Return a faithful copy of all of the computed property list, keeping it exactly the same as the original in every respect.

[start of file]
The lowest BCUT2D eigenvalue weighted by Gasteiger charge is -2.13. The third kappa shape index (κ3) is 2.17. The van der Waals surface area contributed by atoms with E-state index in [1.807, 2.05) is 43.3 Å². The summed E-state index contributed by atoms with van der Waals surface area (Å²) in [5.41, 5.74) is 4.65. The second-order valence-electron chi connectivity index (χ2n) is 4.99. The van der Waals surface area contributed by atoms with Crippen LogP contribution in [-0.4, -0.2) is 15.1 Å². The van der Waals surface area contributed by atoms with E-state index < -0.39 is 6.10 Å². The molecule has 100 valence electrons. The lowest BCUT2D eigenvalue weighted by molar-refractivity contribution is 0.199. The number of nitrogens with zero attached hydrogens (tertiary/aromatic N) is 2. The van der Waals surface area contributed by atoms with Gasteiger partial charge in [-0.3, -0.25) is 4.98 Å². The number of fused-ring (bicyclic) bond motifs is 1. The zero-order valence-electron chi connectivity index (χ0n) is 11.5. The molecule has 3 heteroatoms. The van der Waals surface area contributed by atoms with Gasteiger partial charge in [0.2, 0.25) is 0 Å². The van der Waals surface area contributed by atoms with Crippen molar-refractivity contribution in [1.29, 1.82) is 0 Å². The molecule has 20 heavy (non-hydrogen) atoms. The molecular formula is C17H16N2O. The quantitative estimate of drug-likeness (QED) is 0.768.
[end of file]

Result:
The lowest BCUT2D eigenvalue weighted by Gasteiger charge is -2.13. The third kappa shape index (κ3) is 2.17. The van der Waals surface area contributed by atoms with E-state index in [1.807, 2.05) is 43.3 Å². The summed E-state index contributed by atoms with van der Waals surface area (Å²) in [5.41, 5.74) is 4.65. The second-order valence-electron chi connectivity index (χ2n) is 4.99. The van der Waals surface area contributed by atoms with Crippen LogP contribution in [-0.4, -0.2) is 15.1 Å². The van der Waals surface area contributed by atoms with E-state index < -0.39 is 6.10 Å². The molecule has 100 valence electrons. The lowest BCUT2D eigenvalue weighted by molar-refractivity contribution is 0.199. The number of nitrogens with zero attached hydrogens (tertiary/aromatic N) is 2. The van der Waals surface area contributed by atoms with Gasteiger partial charge in [-0.3, -0.25) is 4.98 Å². The number of fused-ring (bicyclic) bond motifs is 1. The zero-order valence-electron chi connectivity index (χ0n) is 11.5. The molecule has 3 heteroatoms. The van der Waals surface area contributed by atoms with Gasteiger partial charge in [0.2, 0.25) is 0 Å². The van der Waals surface area contributed by atoms with Crippen molar-refractivity contribution in [1.29, 1.82) is 0 Å². The molecule has 20 heavy (non-hydrogen) atoms. The molecular formula is C17H16N2O. The quantitative estimate of drug-likeness (QED) is 0.768.